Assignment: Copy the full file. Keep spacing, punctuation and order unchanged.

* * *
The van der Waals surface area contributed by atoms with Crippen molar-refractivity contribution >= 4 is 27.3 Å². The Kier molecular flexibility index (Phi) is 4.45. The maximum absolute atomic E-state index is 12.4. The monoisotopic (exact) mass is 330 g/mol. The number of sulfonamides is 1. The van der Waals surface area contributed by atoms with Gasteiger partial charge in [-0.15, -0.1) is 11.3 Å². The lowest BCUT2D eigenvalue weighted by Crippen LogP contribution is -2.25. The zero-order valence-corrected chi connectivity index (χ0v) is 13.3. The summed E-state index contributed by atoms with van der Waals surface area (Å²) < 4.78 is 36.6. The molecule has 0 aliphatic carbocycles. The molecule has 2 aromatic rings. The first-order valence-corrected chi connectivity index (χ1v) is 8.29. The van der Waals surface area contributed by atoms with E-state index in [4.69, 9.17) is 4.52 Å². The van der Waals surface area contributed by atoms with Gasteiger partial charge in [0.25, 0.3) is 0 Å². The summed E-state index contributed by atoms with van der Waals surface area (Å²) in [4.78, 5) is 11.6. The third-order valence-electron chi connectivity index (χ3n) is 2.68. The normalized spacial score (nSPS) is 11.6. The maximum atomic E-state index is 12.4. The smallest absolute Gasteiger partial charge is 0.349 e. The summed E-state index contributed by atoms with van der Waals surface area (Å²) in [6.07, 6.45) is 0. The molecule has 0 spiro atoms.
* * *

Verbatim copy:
The van der Waals surface area contributed by atoms with Crippen molar-refractivity contribution >= 4 is 27.3 Å². The Kier molecular flexibility index (Phi) is 4.45. The maximum absolute atomic E-state index is 12.4. The monoisotopic (exact) mass is 330 g/mol. The number of sulfonamides is 1. The van der Waals surface area contributed by atoms with Gasteiger partial charge in [-0.15, -0.1) is 11.3 Å². The lowest BCUT2D eigenvalue weighted by Crippen LogP contribution is -2.25. The zero-order valence-corrected chi connectivity index (χ0v) is 13.3. The summed E-state index contributed by atoms with van der Waals surface area (Å²) < 4.78 is 36.6. The molecule has 0 aliphatic carbocycles. The molecule has 2 aromatic rings. The first-order valence-corrected chi connectivity index (χ1v) is 8.29. The van der Waals surface area contributed by atoms with E-state index in [4.69, 9.17) is 4.52 Å². The van der Waals surface area contributed by atoms with Gasteiger partial charge in [0.25, 0.3) is 0 Å². The summed E-state index contributed by atoms with van der Waals surface area (Å²) in [4.78, 5) is 11.6. The third-order valence-electron chi connectivity index (χ3n) is 2.68. The normalized spacial score (nSPS) is 11.6. The maximum atomic E-state index is 12.4. The smallest absolute Gasteiger partial charge is 0.349 e. The summed E-state index contributed by atoms with van der Waals surface area (Å²) in [6.07, 6.45) is 0. The molecule has 0 spiro atoms.